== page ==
Abstract: Hardly anywhere is the trend towards a perfection of transnational governance arrangements and their legalization more visible than in international trade. Governance arrangements established through and alongside WTO law are both practically important and theoretically challenging. They do not just organise international trade relations. They also affect national and regional (European) regulatory policies partly directly, partly more indirectly. How can we explain and how should we evaluate their emergence? The WTO system of 1994, which replaced the GATT of 1947, responded to the ever increasing importance of non-tariff barriers to trade. These barriers reflect regulatory concerns especially in the fields of health and safety, consumer and environmental protection. There importance for WTO member is such that they cannot simply be abandoned for the sake of free trade. This is why the responses the new international trade system institutionalised by special agreements concerning non-tariff barriers to free trade such as the Agreement on the Application of Sanitary and Phytosanitary Measures (SPS) and the Agreement on Technical Barriers to Trade (TBT) reflect a politicisation of international trade. Can we conclude that international markets have been re-regulated and that international trade law ensures their social embeddedness? The paper seeks yardsticks for an answer to these questions in the debates on transnational constitutionalism. It submits that constutionalisation can and should be based on a conflict-of approach. For its elaboration of this suggestion, the paper first contrasts the jurdification of transnational governance at the European and the international level. It then discusses the WTO panel report on the Biotech dispute. It concludes that the legalisation and judicialisation in that case have remained thin. What can be observed is a political rather than a social and legal embeddedness of markets.
    Keywords: international trade; legitimacy; multilevel governance; national autonomy; risk regulation; WTO
    Date: 2007–05–15
  12. By: Shepherd, Ben
    Abstract: The author uses a new database of EU product standards in the textiles, clothing, and footwear sectors to present the first empirical evidence that international standards harmonization is associated with increased partner country export variety. A 10 percentage point increase in the proportion of internationally harmonized standards is associated with a 0.2 percent increase in partner country export variety, whereas a 10 percent increase in the total number of standards is associated with a nearly 6 percent decrease in product variety. Although small, the harmonization elasticity is statistically significant, and proves highly robust to sample changes and instrumental variables estimation using instruments motivated by political economy considerations. Moreover, it is found to be around 50 percent higher for low income countries, which suggests that they may be particularly constrained in adapting products to meet multiple standards. Numerical simulations show that these findings are consistent with a heterogeneous firms model of trade in which harmonization is beneficial at the extensive margin provided that any increases in compliance costs are not too large.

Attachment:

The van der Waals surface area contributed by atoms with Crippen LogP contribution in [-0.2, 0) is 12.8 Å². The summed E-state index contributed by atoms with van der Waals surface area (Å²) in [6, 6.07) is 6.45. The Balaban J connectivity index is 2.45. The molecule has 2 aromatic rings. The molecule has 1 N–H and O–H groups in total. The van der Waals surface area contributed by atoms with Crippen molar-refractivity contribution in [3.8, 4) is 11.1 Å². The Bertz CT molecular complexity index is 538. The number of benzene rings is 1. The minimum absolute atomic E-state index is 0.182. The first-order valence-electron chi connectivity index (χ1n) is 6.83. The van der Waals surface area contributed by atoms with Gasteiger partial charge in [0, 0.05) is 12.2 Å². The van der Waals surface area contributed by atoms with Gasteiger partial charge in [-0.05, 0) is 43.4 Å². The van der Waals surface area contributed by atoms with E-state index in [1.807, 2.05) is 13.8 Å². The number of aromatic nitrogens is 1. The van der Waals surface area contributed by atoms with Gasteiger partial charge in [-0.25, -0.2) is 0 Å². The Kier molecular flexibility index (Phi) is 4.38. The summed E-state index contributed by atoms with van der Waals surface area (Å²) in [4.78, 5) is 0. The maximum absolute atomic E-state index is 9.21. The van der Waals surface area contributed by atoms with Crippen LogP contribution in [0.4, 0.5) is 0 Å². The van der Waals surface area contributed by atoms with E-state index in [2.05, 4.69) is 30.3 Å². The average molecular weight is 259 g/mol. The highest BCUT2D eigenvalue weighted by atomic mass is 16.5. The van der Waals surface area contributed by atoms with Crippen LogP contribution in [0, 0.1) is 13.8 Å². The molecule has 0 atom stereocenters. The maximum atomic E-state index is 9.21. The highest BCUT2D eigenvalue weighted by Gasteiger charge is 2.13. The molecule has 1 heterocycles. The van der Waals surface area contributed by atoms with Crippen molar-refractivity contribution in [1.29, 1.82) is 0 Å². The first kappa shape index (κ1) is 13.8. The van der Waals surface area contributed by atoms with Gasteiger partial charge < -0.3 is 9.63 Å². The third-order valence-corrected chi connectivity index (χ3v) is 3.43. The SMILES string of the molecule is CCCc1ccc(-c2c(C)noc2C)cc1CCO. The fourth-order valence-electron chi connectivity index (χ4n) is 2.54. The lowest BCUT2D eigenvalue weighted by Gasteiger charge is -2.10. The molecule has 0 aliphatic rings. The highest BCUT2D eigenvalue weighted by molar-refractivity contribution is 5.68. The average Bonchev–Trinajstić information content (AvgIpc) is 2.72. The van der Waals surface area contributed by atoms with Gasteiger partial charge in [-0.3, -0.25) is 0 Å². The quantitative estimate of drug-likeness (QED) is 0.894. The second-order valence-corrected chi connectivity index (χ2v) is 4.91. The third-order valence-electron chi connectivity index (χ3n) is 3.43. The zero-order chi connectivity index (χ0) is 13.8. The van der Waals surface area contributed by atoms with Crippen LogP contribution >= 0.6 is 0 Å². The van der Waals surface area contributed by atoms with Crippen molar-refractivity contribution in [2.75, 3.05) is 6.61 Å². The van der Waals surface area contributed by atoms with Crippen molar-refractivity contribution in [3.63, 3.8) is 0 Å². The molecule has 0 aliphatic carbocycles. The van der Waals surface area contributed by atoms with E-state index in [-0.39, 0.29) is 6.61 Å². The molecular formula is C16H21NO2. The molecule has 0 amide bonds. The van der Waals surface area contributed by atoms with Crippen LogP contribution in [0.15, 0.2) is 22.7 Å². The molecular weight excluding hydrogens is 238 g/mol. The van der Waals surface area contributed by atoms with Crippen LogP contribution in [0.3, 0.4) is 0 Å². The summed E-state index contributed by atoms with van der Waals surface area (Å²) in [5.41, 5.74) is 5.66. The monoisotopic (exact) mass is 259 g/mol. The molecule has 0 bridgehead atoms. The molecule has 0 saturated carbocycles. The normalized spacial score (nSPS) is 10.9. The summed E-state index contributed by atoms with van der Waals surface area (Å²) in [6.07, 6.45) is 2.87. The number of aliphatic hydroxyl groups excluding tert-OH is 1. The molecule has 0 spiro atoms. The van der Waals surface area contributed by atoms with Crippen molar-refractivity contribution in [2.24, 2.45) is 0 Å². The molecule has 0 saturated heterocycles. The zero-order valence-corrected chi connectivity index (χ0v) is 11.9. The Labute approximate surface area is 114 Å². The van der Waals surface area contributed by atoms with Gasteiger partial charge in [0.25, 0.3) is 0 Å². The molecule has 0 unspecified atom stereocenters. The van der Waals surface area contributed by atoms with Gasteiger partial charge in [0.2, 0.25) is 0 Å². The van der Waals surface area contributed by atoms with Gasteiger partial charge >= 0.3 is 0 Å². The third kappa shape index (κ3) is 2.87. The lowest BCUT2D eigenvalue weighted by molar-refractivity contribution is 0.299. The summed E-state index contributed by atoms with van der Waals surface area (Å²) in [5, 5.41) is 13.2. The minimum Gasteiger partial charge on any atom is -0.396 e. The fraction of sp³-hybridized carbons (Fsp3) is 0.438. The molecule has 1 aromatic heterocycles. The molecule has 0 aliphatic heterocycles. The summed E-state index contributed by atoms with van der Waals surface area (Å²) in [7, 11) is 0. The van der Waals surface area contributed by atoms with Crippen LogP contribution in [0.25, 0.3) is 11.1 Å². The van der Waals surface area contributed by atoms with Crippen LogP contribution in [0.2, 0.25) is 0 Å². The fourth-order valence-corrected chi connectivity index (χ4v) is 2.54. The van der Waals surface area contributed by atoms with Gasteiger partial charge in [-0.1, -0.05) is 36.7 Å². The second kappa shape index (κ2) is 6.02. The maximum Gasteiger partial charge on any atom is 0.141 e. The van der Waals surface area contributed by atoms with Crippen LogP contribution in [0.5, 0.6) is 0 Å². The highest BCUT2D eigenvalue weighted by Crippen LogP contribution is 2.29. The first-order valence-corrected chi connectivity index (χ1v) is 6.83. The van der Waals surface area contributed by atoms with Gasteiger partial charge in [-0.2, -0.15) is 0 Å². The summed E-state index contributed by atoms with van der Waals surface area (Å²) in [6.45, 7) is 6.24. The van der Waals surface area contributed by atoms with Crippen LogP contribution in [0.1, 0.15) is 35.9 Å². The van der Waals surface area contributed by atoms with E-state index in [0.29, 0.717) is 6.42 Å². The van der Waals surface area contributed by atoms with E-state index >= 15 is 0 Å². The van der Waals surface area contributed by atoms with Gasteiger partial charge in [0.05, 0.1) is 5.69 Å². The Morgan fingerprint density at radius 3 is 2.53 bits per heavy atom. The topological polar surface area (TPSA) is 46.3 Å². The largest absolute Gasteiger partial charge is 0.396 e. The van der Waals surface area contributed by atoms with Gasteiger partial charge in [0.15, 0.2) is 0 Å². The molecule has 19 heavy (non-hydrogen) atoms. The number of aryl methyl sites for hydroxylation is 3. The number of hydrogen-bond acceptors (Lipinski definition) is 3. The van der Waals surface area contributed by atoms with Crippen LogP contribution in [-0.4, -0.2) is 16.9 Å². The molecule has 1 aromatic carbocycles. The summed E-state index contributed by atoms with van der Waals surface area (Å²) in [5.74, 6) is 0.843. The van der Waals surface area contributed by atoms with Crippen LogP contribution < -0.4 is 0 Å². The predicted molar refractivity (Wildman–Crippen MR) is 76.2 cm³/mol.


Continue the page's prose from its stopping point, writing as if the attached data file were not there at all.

Keywords: Housing & Human Habitats,E-Finance and E-Security,Educational Technology and Distance Education,Mining & Extractive Industry (Non-Energy),E-Business
    Date: 2007–11–01
  13. By: Jonathan Eaton, Marcela Eslava, Maurice Kugler, and James Tybout (Wilfrid Laurier University)